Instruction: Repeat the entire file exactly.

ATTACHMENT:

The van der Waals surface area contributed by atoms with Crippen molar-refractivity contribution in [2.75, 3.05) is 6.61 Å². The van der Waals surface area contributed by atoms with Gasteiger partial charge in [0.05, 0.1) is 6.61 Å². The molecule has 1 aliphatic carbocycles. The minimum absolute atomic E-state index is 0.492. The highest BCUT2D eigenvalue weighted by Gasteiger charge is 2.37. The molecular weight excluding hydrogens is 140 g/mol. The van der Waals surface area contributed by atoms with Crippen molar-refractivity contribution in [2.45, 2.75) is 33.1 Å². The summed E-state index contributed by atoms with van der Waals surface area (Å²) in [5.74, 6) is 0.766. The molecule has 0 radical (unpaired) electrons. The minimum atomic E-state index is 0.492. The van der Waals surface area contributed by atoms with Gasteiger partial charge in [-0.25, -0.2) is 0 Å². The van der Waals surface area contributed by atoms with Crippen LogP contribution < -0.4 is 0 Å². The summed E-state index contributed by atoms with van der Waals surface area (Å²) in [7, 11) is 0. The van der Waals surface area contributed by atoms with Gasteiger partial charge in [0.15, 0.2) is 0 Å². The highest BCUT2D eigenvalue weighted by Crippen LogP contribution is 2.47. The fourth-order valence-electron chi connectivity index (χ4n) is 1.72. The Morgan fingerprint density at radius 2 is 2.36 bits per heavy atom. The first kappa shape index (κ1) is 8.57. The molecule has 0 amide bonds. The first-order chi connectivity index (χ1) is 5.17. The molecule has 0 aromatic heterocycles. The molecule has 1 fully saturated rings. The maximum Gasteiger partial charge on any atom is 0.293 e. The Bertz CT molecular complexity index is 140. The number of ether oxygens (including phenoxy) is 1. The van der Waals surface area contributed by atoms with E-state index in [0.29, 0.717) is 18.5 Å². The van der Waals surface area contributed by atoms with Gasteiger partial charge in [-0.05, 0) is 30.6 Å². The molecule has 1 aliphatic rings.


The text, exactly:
The van der Waals surface area contributed by atoms with Crippen molar-refractivity contribution in [2.75, 3.05) is 6.61 Å². The van der Waals surface area contributed by atoms with Gasteiger partial charge in [0.05, 0.1) is 6.61 Å². The molecule has 1 aliphatic carbocycles. The minimum absolute atomic E-state index is 0.492. The highest BCUT2D eigenvalue weighted by Gasteiger charge is 2.37. The molecular weight excluding hydrogens is 140 g/mol. The van der Waals surface area contributed by atoms with Crippen molar-refractivity contribution in [2.45, 2.75) is 33.1 Å². The summed E-state index contributed by atoms with van der Waals surface area (Å²) in [5.74, 6) is 0.766. The molecule has 0 radical (unpaired) electrons. The minimum atomic E-state index is 0.492. The van der Waals surface area contributed by atoms with Gasteiger partial charge in [-0.25, -0.2) is 0 Å². The van der Waals surface area contributed by atoms with Crippen LogP contribution < -0.4 is 0 Å². The summed E-state index contributed by atoms with van der Waals surface area (Å²) in [7, 11) is 0. The van der Waals surface area contributed by atoms with Gasteiger partial charge in [0.15, 0.2) is 0 Å². The highest BCUT2D eigenvalue weighted by Crippen LogP contribution is 2.47. The fourth-order valence-electron chi connectivity index (χ4n) is 1.72. The Morgan fingerprint density at radius 2 is 2.36 bits per heavy atom. The first kappa shape index (κ1) is 8.57. The molecule has 0 amide bonds. The first-order chi connectivity index (χ1) is 5.17. The molecule has 0 aromatic heterocycles. The molecule has 1 fully saturated rings. The maximum Gasteiger partial charge on any atom is 0.293 e. The Bertz CT molecular complexity index is 140. The number of ether oxygens (including phenoxy) is 1. The van der Waals surface area contributed by atoms with E-state index in [0.29, 0.717) is 18.5 Å². The van der Waals surface area contributed by atoms with Gasteiger partial charge in [-0.05, 0) is 30.6 Å². The molecule has 1 aliphatic rings.